A Hampton Creek Article on Wikinut Explores Why Meat Truly is Non-Sustainable

Meat enthusiasts hear a big argument against meat consumption. The argument essentially boils down to production. Meat takes more energy and resources to produce than vegetables. Furthermore, meat production is destroying the environment.

There is a specific Wikipedia article put together that explores many of these concerns in great detail. It can be viewed here at https://en.wikipedia.org/wiki/Environmental_impact_of_meat_production.

Does the argument have any weight? The Hampton creek article on Wikinut expands on some of these ideas by arguing what is sustainable and what is not. Meat is non-sustainable because it requires entirely too many resources without feeding enough people. But, meat enthusiasts fairly ask, what are these resources? What is the impact really of eating a cheeseburger over a vegetable burger?

Firstly, the animals need to be maintained, fed, cared for, fed, and fed again. They eat a whole lot. But, feeding the animals requires a separate plant production. The plants (grass included) is produced solely to supply for another resource. Every animal is not just the animal. It is the months of food it has eaten before that is being used to care for that “meat.”

Water and land consumption is a major issue. But, the actual meat production uses energy. This also contributes to the adverse effects on the environment. The fossil fool usage brings everything back to the carbon footprint. There is a clear and distinctive imprint being left on the environment from meat production. A Hampton creek article on Wikinut explores further details about meat production, and how non-sustainable foods are burdening modern culture.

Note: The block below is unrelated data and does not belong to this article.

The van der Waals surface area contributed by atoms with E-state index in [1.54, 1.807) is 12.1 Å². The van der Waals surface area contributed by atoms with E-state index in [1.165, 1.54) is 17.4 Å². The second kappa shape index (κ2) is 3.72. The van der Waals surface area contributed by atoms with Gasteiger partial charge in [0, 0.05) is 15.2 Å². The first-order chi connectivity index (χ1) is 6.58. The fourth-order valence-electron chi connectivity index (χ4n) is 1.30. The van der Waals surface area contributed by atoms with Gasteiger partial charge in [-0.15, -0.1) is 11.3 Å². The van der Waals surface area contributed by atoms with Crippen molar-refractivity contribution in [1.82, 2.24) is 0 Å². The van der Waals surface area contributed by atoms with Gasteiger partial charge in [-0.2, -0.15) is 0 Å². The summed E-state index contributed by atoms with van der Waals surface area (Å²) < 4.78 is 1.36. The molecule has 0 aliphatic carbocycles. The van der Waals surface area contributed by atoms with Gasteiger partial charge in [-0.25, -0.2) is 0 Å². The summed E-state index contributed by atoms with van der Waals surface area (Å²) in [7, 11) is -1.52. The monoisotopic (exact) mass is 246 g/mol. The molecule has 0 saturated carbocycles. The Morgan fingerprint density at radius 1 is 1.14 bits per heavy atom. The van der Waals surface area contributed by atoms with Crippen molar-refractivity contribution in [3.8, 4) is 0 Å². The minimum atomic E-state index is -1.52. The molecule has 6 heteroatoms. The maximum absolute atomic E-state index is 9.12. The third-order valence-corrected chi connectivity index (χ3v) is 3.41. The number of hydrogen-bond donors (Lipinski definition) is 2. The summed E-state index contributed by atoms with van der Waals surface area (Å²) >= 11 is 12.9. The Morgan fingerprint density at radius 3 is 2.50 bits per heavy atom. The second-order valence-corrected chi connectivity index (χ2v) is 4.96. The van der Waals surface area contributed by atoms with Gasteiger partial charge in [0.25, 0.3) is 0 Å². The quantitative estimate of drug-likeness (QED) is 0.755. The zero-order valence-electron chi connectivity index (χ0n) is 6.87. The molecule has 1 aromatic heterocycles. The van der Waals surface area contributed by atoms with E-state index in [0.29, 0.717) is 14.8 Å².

It all comes back to the fact that any meat was once alive. It used many resources in that process. Caring for, preparing, packaging, distributing, and everything else in-between results in a system that cannot hold on its own. This is hardly the case for a vegetable, which relies on natural resources (the sun and rainwater) to remain in production. Distribution costs are far milder considering local farmers can easily pick up to the task for their specific community. It is a massive cultural burden and one that cannot just continue indefinitely without an inevitable shake-up soon enough.